In either case, it's wrong.
See the Supplements and Liver Failure review to see the other things you should know about.
4. Raspberry Ketones
I will always remember the day Dr. Oz boldly proclaimed raspberry ketones were “a miracle in a bottle that will burn your fat.” That statement never would have been made if the Dr. Oz show producers had used me as a consultant. Turns out the “miracle” was based on 2 mouse studies.
It's been a few years since he spoke those words and I still can't locate any study where raspberry ketones – by itself – helped people lose weight. Considering the hype that still surrounds this stuff, the weight loss research is pitiful. It's actually embarrassing.
Supplement companies continue to add raspberry ketones to weight loss products in-spite of the total lack of evidence it actually works. If your weight loss supplement contains raspberry ketones -especially as a key ingredient – I'm sorry but I have no faith that it will work.
See the Raspberry Ketones review for more info and side effects.
5. Exogenous Ketones
While we are on the topic of ketones, the ketogenic diet has become so popular that it was a foregone conclusion company would start selling ketogenic supplements. If we set aside the controversy of the diets long-term health benefits, all of these overpriced supplements contain the same active ingredient – beta-hydroxy-butyrate (BHB). BHB is a ketone.
So the idea is, taking ketone supplements will raise your blood ketone levels and put you into ketosis – without you changing your diet. This is utter poppycock. Sure, BHB will raise ketone levels but that doesn't mean it raises them enough to cause clinical ketosis? In other words, is a BHB supplement going to do the same thing as a eating ketogenic diet? That has not yet been proven.
Until companies start pumping money into clinical research – as they do on marketing – I say save your money on exogenous ketone supplements. Prove to me they work and then we'll talk. Until then, they are not ready for prime time.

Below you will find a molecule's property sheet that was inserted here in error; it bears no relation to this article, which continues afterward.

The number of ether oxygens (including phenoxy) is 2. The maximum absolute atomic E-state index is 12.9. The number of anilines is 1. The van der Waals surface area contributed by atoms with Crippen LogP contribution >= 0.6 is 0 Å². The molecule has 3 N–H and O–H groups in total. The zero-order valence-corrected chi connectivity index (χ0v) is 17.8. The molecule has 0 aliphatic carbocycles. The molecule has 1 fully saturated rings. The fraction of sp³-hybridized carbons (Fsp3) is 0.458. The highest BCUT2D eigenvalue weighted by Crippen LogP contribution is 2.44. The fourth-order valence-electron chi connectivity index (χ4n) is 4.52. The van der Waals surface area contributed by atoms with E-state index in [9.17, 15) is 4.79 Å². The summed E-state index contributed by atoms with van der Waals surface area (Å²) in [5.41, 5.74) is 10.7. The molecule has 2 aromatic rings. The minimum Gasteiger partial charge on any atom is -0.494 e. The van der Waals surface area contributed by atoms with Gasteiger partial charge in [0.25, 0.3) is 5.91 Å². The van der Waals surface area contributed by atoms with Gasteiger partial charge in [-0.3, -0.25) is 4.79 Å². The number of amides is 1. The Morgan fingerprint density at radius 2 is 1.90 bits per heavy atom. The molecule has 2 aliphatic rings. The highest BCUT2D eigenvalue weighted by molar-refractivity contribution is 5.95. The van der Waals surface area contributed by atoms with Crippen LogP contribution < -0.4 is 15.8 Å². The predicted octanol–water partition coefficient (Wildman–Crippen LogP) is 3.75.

See the Pruvit Keto OS review for more information.
6. Male Performance Supplements
Supplements touted to improve a man's “performance” have been around for decades. Just like the old videotape store, that used to have the porn section in the back, it's my observation male enhancement supplements are also usually located in the back of vitamin stores. Coincidence?
I would never take a male performance supplement because frankly, I don't trust ANY company that makes them. Why? Over the years, there have been countless recalls of these bogus supplements. They are recalled because they contain the drugs:
- Viagra (Sildenafil)
- Cialis (Tadalfil)
- Levitra (Vardenafil )
or molecules that chemically look like these drugs.
These drugs are not listed on the labels. So you don't know you're taking them. So you may ask yourself how are these drugs getting into supplements? The fact it happens so often leads me to believe unscrupulous companies add the drugs to supplements on purpose to boost their performance. The fact erection drugs need to be added to erection supplements tells you the supplements don't work without the added help.
Unless you've been paying attention -as I do- you'd never know this was going on. The FDA actually has a page that outs companies that don't play by the rules. Here's that page. Notice how many supplements deal with male enhancement.
While some might think this isn't a problem, let me ask you, do you ever listen to the warnings during TV commercials for these drugs? Some of the side effects can be serious for men with blood pressure problems or heart disease. It's one thing to use these drugs under a doctors care. It's a very different thing when you buy a supplement and not know the drug is present.
The male performance supplement industry is one of the shadiest parts of the supplement business. I don't know why the supplement industry does not police this themselves? They hardly never talk about this. They look the other way.
While I'm sure some companies play by the rules, the fact so many companies have been caught adding prescription drugs, makes me not trust any of them.
7. Tribulus Terrestris
Tribulus Terrestris is an herbal remedy often added to testosterone boosters and male performance supplements. In spite of its popularity, I can't find a good consensus Tribulus actually works. Oh sure, if you search you'll find some studies showing it words but other studies show it doesn't. And sometimes, the amount showing it works is less than other studies showing it doesn't work. What's up with that?
As I said in my review of Tribulus, the evidence for it is less than spectacular.
I'll admit several years ago I experimented with tribulus to see if it helped me in the gym. I used the exact same amount people said they used. After a few weeks, I didn't feel any stronger, etc. but what I did notice was my heart started skipping beats.
It was actually pretty scary. Since I reported what happened in my Tribulus experiment, others also said they had similar symptoms. How likely is this side effect? I cannot say. But anything dealing with the heart is scary.
Based on what happened to me and my inability to find good proof it really works, I recommend nobody take Tribulus. It's a dud.
8. Testosterone Boosters